Most significant is a set of charts that compares chart performance from when a track was released to its play count on Spotify today. Some of those results are puzzling – I’m not sure why Spotify fans prefer the Bee Gees over Gloria Gaynor, exactly. Others are telling: Nirvana’s “Smells like teen spirit” is simply a lot more popular than it was when it came out.

And, as usual, looking at the Spotify results – there’s no accounting for taste.


And these tools should tell you the other fundamental difference between Now and Then: now we have a lot more data. We have actual listening data, thanks to streaming, and not only sales. We have the ability to instantly listen to any song, ever – as this tool demonstrates. And I think we have so much data, in fact, that it’s almost impossible to predict what the impact of data will be on the business.

Tony Visconti got a little worked up at this year’s South by Southwest, fashioning a dystopian science fiction story:

Taking place 10 years in the future, the story revolves around a senior A&R expert at the planet’s only remaining major record label. (It’s called The Universe.) Businesspeople around the world sync their schedules by taking drugs that block their circadian rhythms, letting them control their sleep schedules; the label releases just one single a week, recorded by the winner of a lottery and crafted by the label’s employees. The A&R employee spends entire days listening to Jimi Hendrix records and dreaming of the good ol’ days. When he begs his boss to sign a talented street musician, he’s told signing artists based on talent is too risky. Distraught, the employee commits suicide by leaping from the balcony of his Sydney condo. Visconti started getting choked up as he read the story’s final lines.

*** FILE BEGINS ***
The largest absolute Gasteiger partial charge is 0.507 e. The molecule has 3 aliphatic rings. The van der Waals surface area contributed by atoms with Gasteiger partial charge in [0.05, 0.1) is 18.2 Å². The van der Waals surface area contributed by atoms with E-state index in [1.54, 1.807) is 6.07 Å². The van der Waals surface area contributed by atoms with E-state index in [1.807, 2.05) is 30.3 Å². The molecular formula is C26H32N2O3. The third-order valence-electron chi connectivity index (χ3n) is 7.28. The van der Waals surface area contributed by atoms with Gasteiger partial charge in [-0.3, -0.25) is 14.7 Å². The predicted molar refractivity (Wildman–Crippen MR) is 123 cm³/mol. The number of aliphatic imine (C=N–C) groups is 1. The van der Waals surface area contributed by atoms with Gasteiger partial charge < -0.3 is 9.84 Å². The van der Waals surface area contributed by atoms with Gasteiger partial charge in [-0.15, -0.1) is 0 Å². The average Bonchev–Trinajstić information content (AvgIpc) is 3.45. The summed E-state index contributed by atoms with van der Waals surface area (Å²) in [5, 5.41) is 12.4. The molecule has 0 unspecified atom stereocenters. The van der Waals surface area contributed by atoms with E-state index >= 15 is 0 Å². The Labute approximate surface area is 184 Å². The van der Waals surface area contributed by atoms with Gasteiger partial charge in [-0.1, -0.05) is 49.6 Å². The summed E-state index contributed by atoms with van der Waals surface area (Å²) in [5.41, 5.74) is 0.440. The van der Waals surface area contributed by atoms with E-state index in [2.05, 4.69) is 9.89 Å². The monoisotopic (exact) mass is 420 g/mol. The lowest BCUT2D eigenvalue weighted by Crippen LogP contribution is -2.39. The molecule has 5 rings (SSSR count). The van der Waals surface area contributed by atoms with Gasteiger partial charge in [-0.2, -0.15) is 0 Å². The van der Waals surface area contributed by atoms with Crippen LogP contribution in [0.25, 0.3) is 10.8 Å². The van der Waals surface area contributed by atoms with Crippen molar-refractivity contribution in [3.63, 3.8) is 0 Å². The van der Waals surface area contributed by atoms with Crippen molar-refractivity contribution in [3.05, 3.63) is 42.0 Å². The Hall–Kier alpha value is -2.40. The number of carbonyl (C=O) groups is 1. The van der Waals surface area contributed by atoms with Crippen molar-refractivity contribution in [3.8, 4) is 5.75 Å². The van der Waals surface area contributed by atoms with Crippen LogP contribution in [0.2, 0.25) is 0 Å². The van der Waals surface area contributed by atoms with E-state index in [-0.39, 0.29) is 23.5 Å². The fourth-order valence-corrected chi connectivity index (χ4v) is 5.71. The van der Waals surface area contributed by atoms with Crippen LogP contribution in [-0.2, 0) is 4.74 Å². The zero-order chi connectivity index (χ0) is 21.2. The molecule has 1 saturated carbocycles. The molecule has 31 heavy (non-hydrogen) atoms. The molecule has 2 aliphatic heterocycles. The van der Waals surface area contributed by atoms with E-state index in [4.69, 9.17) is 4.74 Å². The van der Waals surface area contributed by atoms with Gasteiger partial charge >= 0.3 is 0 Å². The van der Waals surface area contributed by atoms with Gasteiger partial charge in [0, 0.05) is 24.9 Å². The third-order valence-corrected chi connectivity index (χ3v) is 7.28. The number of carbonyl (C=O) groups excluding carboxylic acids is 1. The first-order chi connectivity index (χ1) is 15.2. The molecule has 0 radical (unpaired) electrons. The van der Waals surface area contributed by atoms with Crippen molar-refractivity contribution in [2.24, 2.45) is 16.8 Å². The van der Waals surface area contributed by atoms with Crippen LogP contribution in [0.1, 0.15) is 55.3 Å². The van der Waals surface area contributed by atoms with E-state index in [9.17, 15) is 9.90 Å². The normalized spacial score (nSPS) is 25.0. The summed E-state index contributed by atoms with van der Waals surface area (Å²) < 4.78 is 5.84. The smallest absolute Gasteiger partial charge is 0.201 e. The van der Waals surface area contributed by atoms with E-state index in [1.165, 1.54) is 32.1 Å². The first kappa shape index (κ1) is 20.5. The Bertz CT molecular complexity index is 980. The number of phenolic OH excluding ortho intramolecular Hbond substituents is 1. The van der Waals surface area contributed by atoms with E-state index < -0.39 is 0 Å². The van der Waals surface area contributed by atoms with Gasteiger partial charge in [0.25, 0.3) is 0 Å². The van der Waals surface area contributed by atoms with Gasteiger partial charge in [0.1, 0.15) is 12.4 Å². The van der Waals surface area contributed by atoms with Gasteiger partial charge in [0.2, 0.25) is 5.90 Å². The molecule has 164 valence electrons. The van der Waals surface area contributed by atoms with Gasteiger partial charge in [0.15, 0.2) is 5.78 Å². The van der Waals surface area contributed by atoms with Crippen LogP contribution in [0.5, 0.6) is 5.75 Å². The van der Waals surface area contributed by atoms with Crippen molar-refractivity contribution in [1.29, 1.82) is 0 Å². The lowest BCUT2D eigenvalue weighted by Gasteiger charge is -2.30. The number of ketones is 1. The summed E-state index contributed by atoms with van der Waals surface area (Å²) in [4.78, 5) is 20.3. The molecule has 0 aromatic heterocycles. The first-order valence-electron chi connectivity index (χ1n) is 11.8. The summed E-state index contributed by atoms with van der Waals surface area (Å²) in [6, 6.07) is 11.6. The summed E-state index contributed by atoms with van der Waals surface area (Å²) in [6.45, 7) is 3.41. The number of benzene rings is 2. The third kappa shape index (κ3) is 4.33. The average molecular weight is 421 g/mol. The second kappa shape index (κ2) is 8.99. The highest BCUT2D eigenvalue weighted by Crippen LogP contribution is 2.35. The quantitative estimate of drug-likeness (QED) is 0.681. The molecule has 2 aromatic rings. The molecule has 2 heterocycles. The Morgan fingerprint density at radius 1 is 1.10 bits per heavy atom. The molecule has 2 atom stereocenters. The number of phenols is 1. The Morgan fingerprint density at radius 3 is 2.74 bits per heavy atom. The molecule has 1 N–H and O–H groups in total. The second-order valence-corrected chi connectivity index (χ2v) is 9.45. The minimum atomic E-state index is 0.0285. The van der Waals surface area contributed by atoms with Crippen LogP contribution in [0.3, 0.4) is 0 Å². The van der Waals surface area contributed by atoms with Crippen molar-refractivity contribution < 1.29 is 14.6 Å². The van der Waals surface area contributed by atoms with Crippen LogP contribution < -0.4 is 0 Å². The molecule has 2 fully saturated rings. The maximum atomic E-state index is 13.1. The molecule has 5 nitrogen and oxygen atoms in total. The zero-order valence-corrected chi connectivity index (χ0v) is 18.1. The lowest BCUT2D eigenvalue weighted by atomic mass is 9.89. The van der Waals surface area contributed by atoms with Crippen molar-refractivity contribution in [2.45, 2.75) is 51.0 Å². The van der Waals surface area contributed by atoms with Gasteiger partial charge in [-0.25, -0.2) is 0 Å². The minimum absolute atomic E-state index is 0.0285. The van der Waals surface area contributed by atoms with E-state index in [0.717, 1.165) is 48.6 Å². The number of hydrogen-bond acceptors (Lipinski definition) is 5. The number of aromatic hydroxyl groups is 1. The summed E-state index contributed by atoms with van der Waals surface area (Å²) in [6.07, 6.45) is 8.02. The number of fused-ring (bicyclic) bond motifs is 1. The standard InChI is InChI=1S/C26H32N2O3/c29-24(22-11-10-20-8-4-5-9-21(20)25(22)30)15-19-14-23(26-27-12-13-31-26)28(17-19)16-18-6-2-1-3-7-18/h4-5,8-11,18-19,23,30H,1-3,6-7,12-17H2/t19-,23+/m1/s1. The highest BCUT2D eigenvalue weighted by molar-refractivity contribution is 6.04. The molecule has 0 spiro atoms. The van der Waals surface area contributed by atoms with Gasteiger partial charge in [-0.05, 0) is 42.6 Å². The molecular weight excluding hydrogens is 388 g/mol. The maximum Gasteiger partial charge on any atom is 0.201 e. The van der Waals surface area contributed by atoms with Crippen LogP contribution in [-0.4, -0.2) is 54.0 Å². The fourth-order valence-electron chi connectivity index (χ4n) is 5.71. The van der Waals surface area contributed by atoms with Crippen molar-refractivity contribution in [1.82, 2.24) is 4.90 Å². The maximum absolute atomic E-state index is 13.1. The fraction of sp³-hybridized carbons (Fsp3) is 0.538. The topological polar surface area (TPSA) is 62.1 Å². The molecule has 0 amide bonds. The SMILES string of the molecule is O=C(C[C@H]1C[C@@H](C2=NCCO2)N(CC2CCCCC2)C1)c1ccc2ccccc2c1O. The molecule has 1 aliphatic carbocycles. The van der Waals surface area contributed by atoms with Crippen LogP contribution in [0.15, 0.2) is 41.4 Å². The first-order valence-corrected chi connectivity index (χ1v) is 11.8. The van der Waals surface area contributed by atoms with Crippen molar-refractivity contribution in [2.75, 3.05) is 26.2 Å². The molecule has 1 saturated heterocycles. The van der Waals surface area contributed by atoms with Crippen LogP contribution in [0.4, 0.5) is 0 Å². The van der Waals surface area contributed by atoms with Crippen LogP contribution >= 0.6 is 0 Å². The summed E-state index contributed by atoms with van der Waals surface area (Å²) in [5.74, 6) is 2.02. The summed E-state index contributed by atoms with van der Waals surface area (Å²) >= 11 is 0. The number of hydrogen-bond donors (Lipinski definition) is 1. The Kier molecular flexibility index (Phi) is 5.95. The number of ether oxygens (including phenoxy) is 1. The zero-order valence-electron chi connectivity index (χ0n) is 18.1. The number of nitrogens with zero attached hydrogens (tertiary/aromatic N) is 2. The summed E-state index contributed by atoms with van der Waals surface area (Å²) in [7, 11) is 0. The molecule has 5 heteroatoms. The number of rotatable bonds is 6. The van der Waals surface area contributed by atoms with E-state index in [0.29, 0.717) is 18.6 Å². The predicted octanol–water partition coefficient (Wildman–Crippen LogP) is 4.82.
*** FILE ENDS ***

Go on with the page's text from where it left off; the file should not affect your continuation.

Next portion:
David Bowie’s producer is terrified by the music industry’s ‘downward spiral’ [The Verge]

While I have indescribable respect for the man, it seems while he may think he’s some sort of combination of Philip K Dick and Arthur Miller … he should possibly stick to the music business.

It’s unclear how much real input Mr. Visconti has for this vision. For one thing, even his story is revealing – it’s fully rooted in the old music business, since it ignores the fact that recording and releasing and even promoting music now takes far less risk than it once did. It may get the big pop side of the equation right, but it ignores plenty of other trends. And no matter how talented he may be, Visconti lacks a certain humility in failing to recognize the fact that his own evaluation is effectively self-centered on the model of his own career. (Well, they did ask him to speak, so he’s certainly entitled to that perspective – and we should listen – but we should also assume it won’t paint a complete picture. Or produce great sci-fi.)

The real question I have: with access to data like Spotify’s, how long will something like a Billboard chart – or even the pop moniker – remain relevant? Is it great pop music that’s endangered, or old-fashioned charts? My money is on the latter. In the meantime, we’ll keep listening.

Oh, and the one thing that is definitely dead? Your productivity. Now that you have those links. Sorry. (Yes, what will kill music will actually be interesting interactive infographics, because we’ll all fail to get work done. I need some of those circadian-rhythm destroying drugs about now.)

Previous rant on the topic:
Music is getting worse, unless, of course, it isn’t